Swire Archives Project: Additions to the Collection
Following on from our earlier post about the Swire Collection at SOAS, we’d like to tell you more about how the collection has been developed over the last three years since a dedicated archivist has been in post.
The collection was originally deposited in the 1970s, and at that stage had around 250 boxes of material. One of the biggest changes since 2001 has been the addition of new material to the collection, selected from the records that were lurking in the basement of Swire House. There are now around 511 boxes and 170 volumes in total, meaning that the collection has more than doubled in size. A further 148 boxes and 104 volumes have been transferred to SOAS this month, though these have yet to be catalogued and so are not yet publicly available.
The existing paper catalogue has been updated to reflect these changes, and the collection has also been fully catalogued online making life easier for researchers who are not based in London, or indeed the UK.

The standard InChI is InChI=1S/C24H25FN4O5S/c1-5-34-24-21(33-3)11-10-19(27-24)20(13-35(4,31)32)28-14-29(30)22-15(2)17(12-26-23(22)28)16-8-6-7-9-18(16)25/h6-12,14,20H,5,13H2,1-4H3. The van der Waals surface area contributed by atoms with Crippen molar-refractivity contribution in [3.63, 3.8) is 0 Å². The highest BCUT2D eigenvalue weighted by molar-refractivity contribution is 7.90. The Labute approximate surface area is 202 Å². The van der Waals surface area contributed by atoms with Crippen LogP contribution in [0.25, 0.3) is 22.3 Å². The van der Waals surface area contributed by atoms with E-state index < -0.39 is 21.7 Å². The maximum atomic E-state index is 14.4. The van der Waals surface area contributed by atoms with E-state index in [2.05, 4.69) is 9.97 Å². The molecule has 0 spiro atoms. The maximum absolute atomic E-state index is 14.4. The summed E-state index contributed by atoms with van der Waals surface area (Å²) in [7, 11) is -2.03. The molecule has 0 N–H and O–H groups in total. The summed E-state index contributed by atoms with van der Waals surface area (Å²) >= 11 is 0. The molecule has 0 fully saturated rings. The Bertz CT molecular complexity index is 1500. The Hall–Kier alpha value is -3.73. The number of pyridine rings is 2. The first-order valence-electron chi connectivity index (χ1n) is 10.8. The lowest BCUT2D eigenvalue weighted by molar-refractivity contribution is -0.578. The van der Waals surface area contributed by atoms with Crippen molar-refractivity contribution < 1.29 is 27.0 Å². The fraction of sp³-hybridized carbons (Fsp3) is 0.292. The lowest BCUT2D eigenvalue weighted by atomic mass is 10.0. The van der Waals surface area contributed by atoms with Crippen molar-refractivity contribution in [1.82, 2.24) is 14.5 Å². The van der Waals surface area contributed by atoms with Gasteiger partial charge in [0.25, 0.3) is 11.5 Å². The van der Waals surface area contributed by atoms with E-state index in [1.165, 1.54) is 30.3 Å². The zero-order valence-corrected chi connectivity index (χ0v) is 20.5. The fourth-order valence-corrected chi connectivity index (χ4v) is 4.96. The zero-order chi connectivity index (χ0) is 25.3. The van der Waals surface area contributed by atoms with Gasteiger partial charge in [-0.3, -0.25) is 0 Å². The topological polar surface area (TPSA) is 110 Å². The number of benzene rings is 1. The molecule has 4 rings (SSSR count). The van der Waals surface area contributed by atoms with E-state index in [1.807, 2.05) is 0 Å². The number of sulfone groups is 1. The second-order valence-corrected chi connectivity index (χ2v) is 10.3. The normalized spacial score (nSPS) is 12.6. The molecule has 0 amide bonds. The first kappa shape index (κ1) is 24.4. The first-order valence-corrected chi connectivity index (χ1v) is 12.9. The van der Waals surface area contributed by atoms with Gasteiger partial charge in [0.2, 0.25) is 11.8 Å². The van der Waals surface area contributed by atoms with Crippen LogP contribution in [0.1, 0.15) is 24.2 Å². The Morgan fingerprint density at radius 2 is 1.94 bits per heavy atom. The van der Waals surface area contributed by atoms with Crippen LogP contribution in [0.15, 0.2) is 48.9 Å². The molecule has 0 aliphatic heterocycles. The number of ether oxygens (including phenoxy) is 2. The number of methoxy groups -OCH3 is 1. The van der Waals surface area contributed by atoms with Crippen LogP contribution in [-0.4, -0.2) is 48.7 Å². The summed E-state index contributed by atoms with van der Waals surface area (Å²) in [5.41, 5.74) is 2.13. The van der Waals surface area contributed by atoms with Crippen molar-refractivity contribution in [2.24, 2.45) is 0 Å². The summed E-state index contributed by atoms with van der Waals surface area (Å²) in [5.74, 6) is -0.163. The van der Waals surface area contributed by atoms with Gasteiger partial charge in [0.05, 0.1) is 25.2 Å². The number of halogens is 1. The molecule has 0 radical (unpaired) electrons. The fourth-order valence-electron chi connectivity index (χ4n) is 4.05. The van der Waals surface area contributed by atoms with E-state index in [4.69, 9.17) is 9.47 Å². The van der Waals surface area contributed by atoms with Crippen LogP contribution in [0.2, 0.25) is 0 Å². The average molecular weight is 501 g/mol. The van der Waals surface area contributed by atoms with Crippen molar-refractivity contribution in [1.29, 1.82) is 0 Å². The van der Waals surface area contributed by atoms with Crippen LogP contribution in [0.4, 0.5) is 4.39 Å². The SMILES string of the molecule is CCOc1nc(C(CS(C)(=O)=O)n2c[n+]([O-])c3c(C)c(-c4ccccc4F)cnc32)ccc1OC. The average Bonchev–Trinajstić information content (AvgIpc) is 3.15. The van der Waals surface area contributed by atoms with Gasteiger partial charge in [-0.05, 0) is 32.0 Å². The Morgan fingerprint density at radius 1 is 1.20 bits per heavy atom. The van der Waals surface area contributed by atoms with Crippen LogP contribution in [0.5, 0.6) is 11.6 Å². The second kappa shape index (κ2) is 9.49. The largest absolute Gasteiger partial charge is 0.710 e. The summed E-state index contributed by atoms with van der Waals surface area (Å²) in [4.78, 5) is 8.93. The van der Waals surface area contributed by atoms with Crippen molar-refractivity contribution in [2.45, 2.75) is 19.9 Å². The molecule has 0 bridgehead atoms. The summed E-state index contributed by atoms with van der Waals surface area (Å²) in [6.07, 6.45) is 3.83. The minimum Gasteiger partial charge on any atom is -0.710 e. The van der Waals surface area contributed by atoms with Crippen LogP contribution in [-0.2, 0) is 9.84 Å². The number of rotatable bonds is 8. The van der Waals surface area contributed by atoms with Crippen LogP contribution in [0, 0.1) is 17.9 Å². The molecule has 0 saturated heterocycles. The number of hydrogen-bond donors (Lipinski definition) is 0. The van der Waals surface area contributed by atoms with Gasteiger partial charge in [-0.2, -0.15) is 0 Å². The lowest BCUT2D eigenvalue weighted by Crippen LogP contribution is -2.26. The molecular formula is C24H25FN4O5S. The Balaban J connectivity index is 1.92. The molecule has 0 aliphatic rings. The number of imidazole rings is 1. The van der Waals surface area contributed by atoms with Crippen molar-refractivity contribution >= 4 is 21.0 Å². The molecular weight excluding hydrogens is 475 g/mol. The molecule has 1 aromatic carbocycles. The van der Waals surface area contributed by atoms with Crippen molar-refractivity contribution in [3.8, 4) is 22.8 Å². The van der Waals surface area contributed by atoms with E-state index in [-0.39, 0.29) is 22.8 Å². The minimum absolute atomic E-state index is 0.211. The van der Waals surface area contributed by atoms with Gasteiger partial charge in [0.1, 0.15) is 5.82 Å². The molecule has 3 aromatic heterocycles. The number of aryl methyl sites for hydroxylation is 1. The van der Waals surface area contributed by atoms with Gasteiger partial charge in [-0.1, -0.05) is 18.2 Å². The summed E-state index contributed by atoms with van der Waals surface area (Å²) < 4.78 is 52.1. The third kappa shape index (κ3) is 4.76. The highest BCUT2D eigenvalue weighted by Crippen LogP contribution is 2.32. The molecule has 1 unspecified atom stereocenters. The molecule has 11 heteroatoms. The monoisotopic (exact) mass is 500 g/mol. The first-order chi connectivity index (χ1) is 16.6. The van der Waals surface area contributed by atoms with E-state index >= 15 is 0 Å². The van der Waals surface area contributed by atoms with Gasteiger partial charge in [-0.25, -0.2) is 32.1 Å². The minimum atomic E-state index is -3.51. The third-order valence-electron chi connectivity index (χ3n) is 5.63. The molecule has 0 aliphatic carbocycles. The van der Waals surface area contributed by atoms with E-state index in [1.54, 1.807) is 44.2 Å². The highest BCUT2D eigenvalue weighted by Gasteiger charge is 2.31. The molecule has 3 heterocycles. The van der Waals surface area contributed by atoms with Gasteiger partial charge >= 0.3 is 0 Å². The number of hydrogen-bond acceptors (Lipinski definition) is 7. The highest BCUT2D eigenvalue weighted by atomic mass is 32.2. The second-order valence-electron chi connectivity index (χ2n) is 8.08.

There has been a significant increase in both the use of the collection, and the number of enquiries about the collection as a result, which is great. Overall, use has increase on average by 300% each year since 2011, and now accounts for around 3% of all box requests. This might not sound a lot, but we have such a large number of collections at SOAS that this actually represents a fairly healthy chunk!
We will of course continue to raise the profile of the collection in any way we can. Some of the ways in which we have already been doing this have included: mounting an exhibition in the Brunei gallery in 2012 focussing on some of the Swire shipping records (watch out for a blog post in September for more info about this!), as well as including Swire sources in our tours and open days.
The Swire collection really is a remarkable resource – and not only for what it can offer business historians: the frankness of the correspondence between the Directors in London and their managers in the East also sheds light on wider social and political events in the East and how these were perceived by the British. Watch out for future blog posts which will focus on some of the key challenges faced by the firm such as the Boxer Rebellion, the Teaboy dispute, piracy and World War II.